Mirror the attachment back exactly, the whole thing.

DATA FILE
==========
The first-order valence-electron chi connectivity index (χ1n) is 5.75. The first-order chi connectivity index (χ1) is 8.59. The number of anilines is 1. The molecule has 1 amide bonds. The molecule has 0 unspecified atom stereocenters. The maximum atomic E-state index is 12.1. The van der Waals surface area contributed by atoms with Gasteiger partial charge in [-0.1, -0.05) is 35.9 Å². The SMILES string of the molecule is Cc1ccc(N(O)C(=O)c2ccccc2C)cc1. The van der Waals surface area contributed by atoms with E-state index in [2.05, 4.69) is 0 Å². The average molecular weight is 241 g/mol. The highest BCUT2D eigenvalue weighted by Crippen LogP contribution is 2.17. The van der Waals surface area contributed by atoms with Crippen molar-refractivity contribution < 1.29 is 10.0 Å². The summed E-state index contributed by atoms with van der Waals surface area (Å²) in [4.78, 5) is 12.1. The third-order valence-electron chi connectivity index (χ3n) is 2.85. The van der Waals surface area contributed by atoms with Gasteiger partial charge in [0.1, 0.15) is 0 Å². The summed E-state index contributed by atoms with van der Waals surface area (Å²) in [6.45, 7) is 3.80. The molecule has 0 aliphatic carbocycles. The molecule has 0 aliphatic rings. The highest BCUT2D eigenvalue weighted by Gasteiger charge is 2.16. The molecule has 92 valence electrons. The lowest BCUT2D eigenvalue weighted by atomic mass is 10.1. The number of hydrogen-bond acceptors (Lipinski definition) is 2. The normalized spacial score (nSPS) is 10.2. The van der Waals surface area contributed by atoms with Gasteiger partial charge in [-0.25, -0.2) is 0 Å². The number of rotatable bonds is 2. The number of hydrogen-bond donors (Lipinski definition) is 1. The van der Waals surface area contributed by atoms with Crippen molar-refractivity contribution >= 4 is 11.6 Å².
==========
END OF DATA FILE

The first-order valence-electron chi connectivity index (χ1n) is 5.75. The first-order chi connectivity index (χ1) is 8.59. The number of anilines is 1. The molecule has 1 amide bonds. The molecule has 0 unspecified atom stereocenters. The maximum atomic E-state index is 12.1. The van der Waals surface area contributed by atoms with Gasteiger partial charge in [-0.1, -0.05) is 35.9 Å². The SMILES string of the molecule is Cc1ccc(N(O)C(=O)c2ccccc2C)cc1. The van der Waals surface area contributed by atoms with E-state index in [2.05, 4.69) is 0 Å². The average molecular weight is 241 g/mol. The highest BCUT2D eigenvalue weighted by Crippen LogP contribution is 2.17. The van der Waals surface area contributed by atoms with Crippen molar-refractivity contribution < 1.29 is 10.0 Å². The summed E-state index contributed by atoms with van der Waals surface area (Å²) in [4.78, 5) is 12.1. The third-order valence-electron chi connectivity index (χ3n) is 2.85. The van der Waals surface area contributed by atoms with Gasteiger partial charge in [0.1, 0.15) is 0 Å². The summed E-state index contributed by atoms with van der Waals surface area (Å²) in [6.45, 7) is 3.80. The molecule has 0 aliphatic carbocycles. The molecule has 0 aliphatic rings. The highest BCUT2D eigenvalue weighted by Gasteiger charge is 2.16. The molecule has 92 valence electrons. The lowest BCUT2D eigenvalue weighted by atomic mass is 10.1. The number of hydrogen-bond acceptors (Lipinski definition) is 2. The normalized spacial score (nSPS) is 10.2. The van der Waals surface area contributed by atoms with Gasteiger partial charge in [-0.25, -0.2) is 0 Å². The number of rotatable bonds is 2. The number of hydrogen-bond donors (Lipinski definition) is 1. The van der Waals surface area contributed by atoms with Crippen molar-refractivity contribution >= 4 is 11.6 Å².